Structures of the Sgt2/SGTA Dimerization Domain with the Get5/UBL4A UBL Domain Reveal an Interaction that Forms a Conserved Dynamic Interface
In the cytoplasm, the correct delivery of membrane proteins is an essential and highly regulated process. The posttranslational targeting of the important tail-anchor membrane (TA) proteins has recently been under intense investigation. A specialized pathway, called the guided entry of TA proteins (GET) pathway in yeast and the transmembrane domain recognition complex (TRC) pathway in vertebrates, recognizes endoplasmic-reticulum-targeted TA proteins and delivers them through a complex series of handoffs. An early step is the formation of a complex between Sgt2/SGTA, a cochaperone with a presumed ubiquitin-like-binding domain (UBD), and Get5/UBL4A, a ubiquitin-like domain (UBL)-containing protein. We structurally characterize this UBD/UBL interaction for both yeast and human proteins. This characterization is supported by biophysical studies that demonstrate that complex formation is mediated by electrostatics, generating an interface that has high-affinity with rapid kinetics. In total, this work provides a refined model of the interplay of Sgt2 homologs in TA targeting.
© 2012 The Authors. This is an open-access article distributed under the terms of the Creative Commons Attribution-NonCommercial-No Derivative Works License, which permits non-commercial use, distribution, and reproduction in any medium, provided the original author and source are credited. Received: July 20, 2012; Revised: September 25, 2012; Accepted: October 8, 2012; Published: November 8, 2012. We thank Yihong Ye (National Institutes of Health [NIH], Bethesda, MD) for valuable discussion and for providing unpublished data. We thank Shu-Ou Shan, Douglas Rees, Axel Müller, Meera Rao, Christian Suloway, and Michael Rome for critical readings of the manuscript. We thank members of the Clemons laboratory for support and useful discussions. We thank Graeme Card, Ana Gonzalez, and Michael Soltice for help with data collection at SSRL beamline 12-2; Robert Peterson and Juli Feigon for use of the 800 MHz NMR spectrometer at the University of California, Los Angeles; Jost Vielmetter, Harry Gristick, Claude Rogers, and Abigail Pulsipher for assistance with SPR and ITC experiments; and Gordon and Betty Moore for support at the Molecular Observatory at Caltech. Operations at the SSRL are supported by the U.S. Department of Energy and the NIH. W.M.C. is supported by NIH grant R01GM097572.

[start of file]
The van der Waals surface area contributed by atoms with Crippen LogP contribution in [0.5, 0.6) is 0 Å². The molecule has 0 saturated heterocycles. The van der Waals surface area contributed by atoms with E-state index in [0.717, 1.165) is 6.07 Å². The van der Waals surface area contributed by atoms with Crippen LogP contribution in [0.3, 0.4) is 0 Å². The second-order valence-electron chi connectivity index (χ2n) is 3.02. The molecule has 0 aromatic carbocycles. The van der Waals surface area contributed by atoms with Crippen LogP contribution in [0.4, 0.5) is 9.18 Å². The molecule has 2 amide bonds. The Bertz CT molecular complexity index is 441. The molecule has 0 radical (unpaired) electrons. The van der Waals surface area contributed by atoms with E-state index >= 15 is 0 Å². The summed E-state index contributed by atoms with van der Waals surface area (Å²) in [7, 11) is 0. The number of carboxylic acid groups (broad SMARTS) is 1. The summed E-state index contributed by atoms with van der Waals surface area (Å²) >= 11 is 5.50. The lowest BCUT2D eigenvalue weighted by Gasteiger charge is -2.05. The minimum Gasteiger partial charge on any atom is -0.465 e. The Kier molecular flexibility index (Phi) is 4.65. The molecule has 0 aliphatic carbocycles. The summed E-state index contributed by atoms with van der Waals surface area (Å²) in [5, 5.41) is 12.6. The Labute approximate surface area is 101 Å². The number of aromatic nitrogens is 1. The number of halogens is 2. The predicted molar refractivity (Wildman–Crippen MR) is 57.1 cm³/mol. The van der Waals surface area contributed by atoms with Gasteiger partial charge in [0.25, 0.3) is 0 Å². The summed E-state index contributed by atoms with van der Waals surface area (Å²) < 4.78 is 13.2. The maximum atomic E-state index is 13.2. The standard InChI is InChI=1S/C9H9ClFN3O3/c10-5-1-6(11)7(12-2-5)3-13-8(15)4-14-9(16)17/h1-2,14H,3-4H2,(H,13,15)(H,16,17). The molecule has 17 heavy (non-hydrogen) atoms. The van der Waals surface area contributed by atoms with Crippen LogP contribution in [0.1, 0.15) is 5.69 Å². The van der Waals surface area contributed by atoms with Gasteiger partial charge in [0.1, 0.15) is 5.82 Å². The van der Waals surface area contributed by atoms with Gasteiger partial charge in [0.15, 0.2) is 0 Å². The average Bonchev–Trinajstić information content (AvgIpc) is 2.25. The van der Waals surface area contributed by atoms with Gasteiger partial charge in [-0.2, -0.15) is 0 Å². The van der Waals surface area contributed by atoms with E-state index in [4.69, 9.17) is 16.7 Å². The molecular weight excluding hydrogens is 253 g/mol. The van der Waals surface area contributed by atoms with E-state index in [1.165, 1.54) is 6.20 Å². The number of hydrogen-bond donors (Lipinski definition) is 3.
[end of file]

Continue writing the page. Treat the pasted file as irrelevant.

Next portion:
Published - 1-s2.0-S2211124712003464-main.pdf
Accepted Version - nihms-417446.pdf
Supplemental Material - mmc1.pdf
Supplemental Material - mmc2.pdf
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